FERS/age 62 and Social Security disability


Q. I retired at age 55 in 2005 under the FERS system. I had switched from civil service to FERS back in 1997, so a portion of my postal pension is that FERS supplement until I reach age 62. However, subsequent to my retirement I am 100 percent disabled and receive Social Security Disability. My question now is, when I reach age 62, my FERS supplement will cease and I will not get any increase in my pension, since I am already getting disability. Is this true? Will my postal pension under the civil service portion increase any after reaching age 62? More simply put, when I reach 62, the only result in my monthly income will be a decrease of the FERS supplement and NO other increase, is this true?

A. The Special Retirement Supplement is based on the Social Security benefit you earned while covered by FERS and was designed to bridge the gap between when an employee retires and age 62, when he first becomes eligible for for a regular Social Security benefit. As a Social Security disability retiree, you are already receiving 100 percent of your primary insurance amount (PIA). When you reach age 62, your SRS will stop and your Social Security disability benefit will be converted to a regular Social Security benefit. The amount you receive will still be 100 percent of your PIA, so it can’t be increased, other than by cost-of-living adjustments. Similarly, the amount of your FERS annuity was based on your employment under FERS and can only be increased by COLAs.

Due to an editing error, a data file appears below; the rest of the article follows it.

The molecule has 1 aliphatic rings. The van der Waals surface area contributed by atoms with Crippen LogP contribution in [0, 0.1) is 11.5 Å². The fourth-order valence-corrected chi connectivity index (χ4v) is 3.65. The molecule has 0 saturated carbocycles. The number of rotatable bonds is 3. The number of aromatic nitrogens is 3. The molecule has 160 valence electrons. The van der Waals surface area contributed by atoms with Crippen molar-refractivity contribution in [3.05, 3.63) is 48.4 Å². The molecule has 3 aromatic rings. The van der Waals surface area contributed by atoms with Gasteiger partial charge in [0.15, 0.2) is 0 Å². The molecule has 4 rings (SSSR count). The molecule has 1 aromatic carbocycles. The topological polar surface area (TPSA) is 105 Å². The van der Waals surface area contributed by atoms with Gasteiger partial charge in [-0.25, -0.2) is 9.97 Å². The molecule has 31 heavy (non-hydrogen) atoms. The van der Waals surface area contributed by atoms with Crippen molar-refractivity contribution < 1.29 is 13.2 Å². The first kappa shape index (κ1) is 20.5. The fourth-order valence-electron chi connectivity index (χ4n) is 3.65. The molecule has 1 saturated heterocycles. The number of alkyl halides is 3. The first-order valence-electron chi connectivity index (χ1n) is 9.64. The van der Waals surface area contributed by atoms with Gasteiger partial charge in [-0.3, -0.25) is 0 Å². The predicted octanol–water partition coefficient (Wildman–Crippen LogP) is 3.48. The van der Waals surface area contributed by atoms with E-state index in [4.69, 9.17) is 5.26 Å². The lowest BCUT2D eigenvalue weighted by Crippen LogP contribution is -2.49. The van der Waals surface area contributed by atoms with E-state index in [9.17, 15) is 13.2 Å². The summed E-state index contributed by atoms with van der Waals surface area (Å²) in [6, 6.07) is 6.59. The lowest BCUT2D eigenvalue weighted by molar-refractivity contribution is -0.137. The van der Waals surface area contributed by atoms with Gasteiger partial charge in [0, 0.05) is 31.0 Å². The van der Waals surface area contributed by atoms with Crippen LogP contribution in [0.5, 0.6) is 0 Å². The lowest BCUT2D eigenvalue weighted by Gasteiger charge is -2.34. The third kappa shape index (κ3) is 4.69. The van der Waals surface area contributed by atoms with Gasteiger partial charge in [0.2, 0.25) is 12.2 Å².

About Author

Reg Jones was head of retirement and insurance policy at the Office of Personnel Management. Email your retirement-related questions to fedexperts@federaltimes.com.

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